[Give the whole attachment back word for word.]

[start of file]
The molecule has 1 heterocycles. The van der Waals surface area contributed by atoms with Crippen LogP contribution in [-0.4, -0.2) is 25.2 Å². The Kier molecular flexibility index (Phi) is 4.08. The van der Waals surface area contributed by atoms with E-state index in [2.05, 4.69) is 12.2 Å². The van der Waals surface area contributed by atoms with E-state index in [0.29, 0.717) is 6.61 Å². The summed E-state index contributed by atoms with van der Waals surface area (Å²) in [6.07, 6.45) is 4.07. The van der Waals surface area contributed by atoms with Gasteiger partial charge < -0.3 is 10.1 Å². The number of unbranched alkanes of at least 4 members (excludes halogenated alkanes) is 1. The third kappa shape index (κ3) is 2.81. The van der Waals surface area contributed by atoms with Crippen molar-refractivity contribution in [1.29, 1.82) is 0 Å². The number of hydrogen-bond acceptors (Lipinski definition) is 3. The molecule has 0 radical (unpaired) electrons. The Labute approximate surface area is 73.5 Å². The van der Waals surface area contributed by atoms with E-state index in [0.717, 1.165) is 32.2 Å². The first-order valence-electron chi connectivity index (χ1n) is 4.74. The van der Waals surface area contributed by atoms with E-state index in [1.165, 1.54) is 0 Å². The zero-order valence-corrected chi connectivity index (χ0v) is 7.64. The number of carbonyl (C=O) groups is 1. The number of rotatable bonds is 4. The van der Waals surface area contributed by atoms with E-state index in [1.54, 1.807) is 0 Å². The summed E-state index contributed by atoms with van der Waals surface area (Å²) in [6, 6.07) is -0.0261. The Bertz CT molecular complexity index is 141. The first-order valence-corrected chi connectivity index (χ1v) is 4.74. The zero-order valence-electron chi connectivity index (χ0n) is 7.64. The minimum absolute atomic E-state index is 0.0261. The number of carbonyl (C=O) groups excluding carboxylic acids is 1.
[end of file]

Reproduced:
The molecule has 1 heterocycles. The van der Waals surface area contributed by atoms with Crippen LogP contribution in [-0.4, -0.2) is 25.2 Å². The Kier molecular flexibility index (Phi) is 4.08. The van der Waals surface area contributed by atoms with E-state index in [2.05, 4.69) is 12.2 Å². The van der Waals surface area contributed by atoms with E-state index in [0.29, 0.717) is 6.61 Å². The summed E-state index contributed by atoms with van der Waals surface area (Å²) in [6.07, 6.45) is 4.07. The van der Waals surface area contributed by atoms with Gasteiger partial charge < -0.3 is 10.1 Å². The number of unbranched alkanes of at least 4 members (excludes halogenated alkanes) is 1. The third kappa shape index (κ3) is 2.81. The van der Waals surface area contributed by atoms with Crippen molar-refractivity contribution in [1.29, 1.82) is 0 Å². The number of hydrogen-bond acceptors (Lipinski definition) is 3. The molecule has 0 radical (unpaired) electrons. The Labute approximate surface area is 73.5 Å². The van der Waals surface area contributed by atoms with E-state index in [0.717, 1.165) is 32.2 Å². The first-order valence-electron chi connectivity index (χ1n) is 4.74. The van der Waals surface area contributed by atoms with E-state index in [1.165, 1.54) is 0 Å². The zero-order valence-corrected chi connectivity index (χ0v) is 7.64. The number of carbonyl (C=O) groups is 1. The number of rotatable bonds is 4. The van der Waals surface area contributed by atoms with E-state index in [1.54, 1.807) is 0 Å². The summed E-state index contributed by atoms with van der Waals surface area (Å²) in [6, 6.07) is -0.0261. The Bertz CT molecular complexity index is 141. The first-order valence-corrected chi connectivity index (χ1v) is 4.74. The zero-order valence-electron chi connectivity index (χ0n) is 7.64. The minimum absolute atomic E-state index is 0.0261. The number of carbonyl (C=O) groups excluding carboxylic acids is 1.